A showcase for building green

Firm arrives in Innovation District with a mission

By Erin Ailworth
Globe Staff / May 16, 2011

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Look at the rundown interior of 5 Channel Center, a nearly 100-year-old building in the Fort Point neighborhood, said Nolan Browne; admittedly, it might be hard to see why the Fraunhofer Center for Sustainable Energy Systems would relocate there from Cambridge.

The firm, which is a subsidiary of the German research organization Fraunhofer-Gesellschaft, helps start-up energy efficiency companies commercialize cutting-edge products and services. But right now, its designated new space looks pretty shabby, with paint peeling off the walls, pipes and wires dangling toward the dust, and office detritus littering the floor.

But picture 5 Channel Center as Browne, the group’s managing director, does: with a first-floor reception area showcasing the latest energy efficiency technologies, and a sixth-floor multiroom facade-research laboratory where siding, insulation, and other building materials can be tested and compared.

“If you have a demonstration showcase like this, all lit up and gadgety, people will want to look at it,’’ Browne said.

“We want to be the center where people can come to learn about the next generation of building technology.’’

Tomorrow, the Fraunhofer center will begin retrofitting its new offices — originally constructed in 1913 for a leather merchant — to create a roughly 50,000-square-foot “living lab’’ where employees will work to advance power-saving ideas.

The Massachusetts Development Finance Agency, or MassDevelopment, has approved a loan of up to $3 million to help finance the renovation, which is expected to cost $19.5 million. The firm expects to create an estimated 25 jobs over three years.

“Part of our innovation strategy is making Massachusetts a place where innovative people from around the world want to come,’’ said the state’s economic development chief, Gregory P. Bialecki, who chairs MassDevelopment. “And Fraunhofer is clearly one of the great innovation organizations in the world.’’

But how to turn an old building into a model of efficiency?

Browne recently traveled to Germany to get inspiration from a Fraunhofer project called inHaus, which researches intelligent room and building systems. There, he saw pressurized floors that can tell when someone has fallen and stoves built to reduce the possibility of a house fire.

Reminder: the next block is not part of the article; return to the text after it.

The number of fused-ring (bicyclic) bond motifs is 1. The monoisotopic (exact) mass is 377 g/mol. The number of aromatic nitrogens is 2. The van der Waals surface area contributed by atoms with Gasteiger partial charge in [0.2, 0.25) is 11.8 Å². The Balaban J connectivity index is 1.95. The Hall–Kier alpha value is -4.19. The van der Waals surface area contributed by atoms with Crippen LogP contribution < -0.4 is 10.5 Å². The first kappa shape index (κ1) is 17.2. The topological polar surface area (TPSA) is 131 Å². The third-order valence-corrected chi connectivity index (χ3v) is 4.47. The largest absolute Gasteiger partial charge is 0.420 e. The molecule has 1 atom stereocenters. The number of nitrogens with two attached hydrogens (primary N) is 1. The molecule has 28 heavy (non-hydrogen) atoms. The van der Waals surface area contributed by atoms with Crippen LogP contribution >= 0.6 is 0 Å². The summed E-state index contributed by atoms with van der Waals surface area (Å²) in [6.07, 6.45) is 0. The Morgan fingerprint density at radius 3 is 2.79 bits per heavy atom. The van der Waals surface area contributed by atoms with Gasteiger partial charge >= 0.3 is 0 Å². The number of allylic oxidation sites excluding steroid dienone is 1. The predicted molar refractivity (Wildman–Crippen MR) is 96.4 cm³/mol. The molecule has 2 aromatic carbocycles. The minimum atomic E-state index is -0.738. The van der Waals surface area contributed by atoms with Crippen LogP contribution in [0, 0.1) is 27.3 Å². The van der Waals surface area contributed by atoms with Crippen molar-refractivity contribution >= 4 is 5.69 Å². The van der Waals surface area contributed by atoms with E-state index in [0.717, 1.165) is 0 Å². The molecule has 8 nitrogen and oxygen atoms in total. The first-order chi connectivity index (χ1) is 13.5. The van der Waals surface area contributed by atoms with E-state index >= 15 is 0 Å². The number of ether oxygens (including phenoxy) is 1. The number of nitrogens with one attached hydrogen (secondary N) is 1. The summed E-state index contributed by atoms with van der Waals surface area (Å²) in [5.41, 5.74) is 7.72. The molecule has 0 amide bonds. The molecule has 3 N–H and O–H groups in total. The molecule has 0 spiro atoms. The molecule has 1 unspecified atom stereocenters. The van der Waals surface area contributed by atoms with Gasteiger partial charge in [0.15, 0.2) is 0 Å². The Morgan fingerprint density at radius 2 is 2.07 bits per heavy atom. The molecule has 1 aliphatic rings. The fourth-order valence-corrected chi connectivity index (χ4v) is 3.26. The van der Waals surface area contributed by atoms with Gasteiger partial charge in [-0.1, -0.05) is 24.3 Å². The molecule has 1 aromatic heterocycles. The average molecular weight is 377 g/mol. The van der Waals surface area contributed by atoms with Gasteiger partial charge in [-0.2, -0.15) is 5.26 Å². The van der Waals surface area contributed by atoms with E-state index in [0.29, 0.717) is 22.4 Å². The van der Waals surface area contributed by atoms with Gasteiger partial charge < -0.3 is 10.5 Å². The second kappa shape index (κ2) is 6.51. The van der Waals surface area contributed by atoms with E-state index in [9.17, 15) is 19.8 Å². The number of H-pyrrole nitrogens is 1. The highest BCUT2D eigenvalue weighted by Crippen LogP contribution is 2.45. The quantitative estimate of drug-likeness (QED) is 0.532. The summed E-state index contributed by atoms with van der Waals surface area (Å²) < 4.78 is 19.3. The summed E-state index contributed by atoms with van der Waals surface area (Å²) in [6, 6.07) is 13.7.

He is hoping to combine some of those ideas with the projects his team is working on, and to pull in local industry partners to create a lab and learning space.

University students would be able to hear lectures while researchers work a floor below them to improve solar-power devices (and later, test them on the rooftop). Another floor would contain a “shading lab,’’ where workers could test window technologies that know when a room needs more or less light to add heat or cool down the space.

Mayor Thomas M. Menino, whose staff worked to woo the Fraunhofer center from Cambridge, said the move to the South Boston Innovation District is a boost for the area’s green technology sector.

“It’s exactly the type of investment we want to see in the Innovation District,’’ Menino said. “What they’re planning — 50,000 square feet of incubator space — shows a real commitment to growing jobs in Boston.’’

The Fraunhofer center’s expansion is also a boon for the state, said Patrick Cloney, executive director of the Massachusetts Clean Energy Center, which promotes the clean technology industry.

“It’s very synergistic,’’ Cloney said. “There are a significant amount of energy efficiency companies here in the Commonwealth. Some of them are service companies; some of them are technology companies. And the Fraunhofer Center will be terrific third-party validation’’ for their technologies.

Browne said that aside from the extra space, one of the main reasons the Fraunhofer Center decided to relocate to this property is its proximity to the Boston Convention and Exhibition Center, which is nearby.

Browne is hoping his center will draw convention attendees and other visitors interested in learning about energy efficiency. On his first day in his new offices, Browne added, he plans to pay convention center officials a neighborly visit.

“I’m going to have them tell me every conference that’s coming up and how to get in,’’ Browne said. “The idea of this [center] is for people to learn. I want normal people to walk in and see a triple-paned window [because] it’s not just about coming up with technology, it’s about who is able to use it.’’

Erin Ailworth can be reached at


Graphic About Fraunhofer

Fraunhofer Center
for Sustainable
Energy Systems
5 Channel Center St.
Size: Six stories, 50,000 square feet
Built: 1913 for a leather merchant
Expected renovation cost: $19.5 million
Goal: A “living lab’’ to advance latest energy efficiency technologies
Among its features: A solar power lab with rooftop testing; learning spaces, including lecture halls; a “shading lab’’ to test window technologies that can tell when a room needs more or less light to be heated or cooled.